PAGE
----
If you look around the Radius bomb shelter site I linked you can get some great ideas for a do it yourself system. If I had the money I'd buy the 5 person shelter form them, it includes carbon Dioxide packed food and even the fuel for the slow turn diesel genset. I think the lowest price is around 70k, however.

As for the ideas...

They use a separate, preformed structure which is buried for the powerplant. The electrical connections feed to the battery sets which are contained in the shelter. That solves the ventilation and fire hazard issues - though I'm sure the batteries require some amount of ventilation as they vent explosive gasses. (Unless they're huge Lipos which I doubt, that would be an even bigger fire hazard).

The water tank is also a separate, buried stricture and they use a sewage system based on your avg trailer park septic system. It leeches into the ground which filters the water naturally and returns it to nature. Most septic systems make use of bio safe chemicals to break down solid waste and neutralize odors. On occasion septic tanks have to be pumped out due to overloading or use of paper products not made to break down fast enough.

The old way of building shelters, some meant to last for years was far more difficult. Building a system for 30 days minimum, 60 to be safe is more practical.

The ark project used schoolbus bodies, reinforced and encased in concrete. Of course, they have horrible humidity issues. They could have used dirt in place of the concrete and lined the pit with PSP, ( a type of plastic you can buy in large rolls for next to nothing).

If you're serious about a 30 person shelter I'd find a preformed structure to use like a bunch of large steel tanks from salvage tanker trucks or ship containers. Have them cut to add in a doorway or two and bury two or more of them side by side, connected and fairly deep with another shelter structure on top of them halfway above ground with at least 6 feet of soil on each side and on top. I think you would need a minimum of 6 shipping containers and it would still be very tight quarters. Add another container off to the side to contain the genset and water tanks, food storage, batteries and electronics with a fire door between it and the shelter.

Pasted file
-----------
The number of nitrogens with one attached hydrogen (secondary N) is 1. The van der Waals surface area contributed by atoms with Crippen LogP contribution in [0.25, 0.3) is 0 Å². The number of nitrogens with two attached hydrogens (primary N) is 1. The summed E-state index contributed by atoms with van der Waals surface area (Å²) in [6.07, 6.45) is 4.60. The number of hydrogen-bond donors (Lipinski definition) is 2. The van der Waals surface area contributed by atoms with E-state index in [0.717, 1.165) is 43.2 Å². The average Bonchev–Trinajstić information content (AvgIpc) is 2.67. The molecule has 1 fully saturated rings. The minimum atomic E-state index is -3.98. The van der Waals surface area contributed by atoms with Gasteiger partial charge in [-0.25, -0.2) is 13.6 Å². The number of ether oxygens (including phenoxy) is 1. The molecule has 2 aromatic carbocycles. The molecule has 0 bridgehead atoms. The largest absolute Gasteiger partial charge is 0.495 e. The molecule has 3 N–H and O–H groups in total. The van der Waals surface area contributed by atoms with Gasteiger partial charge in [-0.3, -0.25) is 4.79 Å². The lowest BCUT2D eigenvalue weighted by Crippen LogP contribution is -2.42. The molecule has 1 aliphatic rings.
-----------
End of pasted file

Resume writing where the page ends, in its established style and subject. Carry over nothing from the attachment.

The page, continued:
Design the living space to be hyper efficient, use shift sleeping to cut the beds down to 10, stock up on Xanax and lots of herbal tea to keep people relaxed.....

I prefer the full time house with shelter as I don't think we'll get much warning, especially in a pandemic or bio situation. That's another good reason to live as far out in the country as you can practically manage.

Let us know how things are shaping up...

posted on Oct, 20 2008 @ 09:22 PM
Hiya guys

Just wish to thank everyone for the input and suggestions. I have been pretty busy with the birth of my second child so have not had much time to look at this plan.

I did speak to an engineer and he did mention, to build anything I was asking in the initial post, it would be well over the budget I was thinking along the lines off. He reckoned it would be around the £50-60k mark! Not to mention it would be very difficult (since he did not draw up any plans etc, he did not ask for any cash for his time, plus I kinda buttered him up saying I would have him draw up the plans for anything I did do). He did recommend, that I just stick to a fallout type structure to keep within my budget.

I really do not fancy rural living, with the idea of the urban fallout shelter looking kinda shattered. I think it best I just live in the UK for a few more years, then ship off with my family to a country that would be more safe in the case of nukes being sent toward it.

Moscow seems a nice place, plue the s-300/400 and in development s-500, along with the multitude of missile shields in place, makes it as safe a place to be when the # hits the fan, then again somewhere like Dubai seems to be appealing to me, plus Dubai posses no real military/industrial threat, so would be likely spared from any fiery fate. Also it is a very nice place to live, great weather, all the local amenities you can ask for, the fuel is dirt cheap
and pleanty of business oportunities to invest in.

posted on Oct, 20 2008 @ 09:35 PM
There is a huge problem that I don't think anyone pointed out. Since you said the substrate was clay, be aware that you had better have a good French Drain system, with a sump pump inside your basement, and a second or even third pump as backup. Otherwise, you risk having your entire underground structure implode. It happens all the time to people during heavy rainy periods, if they don not relieve the hydrostatic pressure on their basements. I had a friend who had that happen to them, the entire basement imploded, and then the house collapsed into the remaining hole. It was considered an act of God, and was not covered by their insurance. It bankrupted them. they did not have the French Drain system around the foundation.
DO NOT ATTEMPT a basement in your area without it.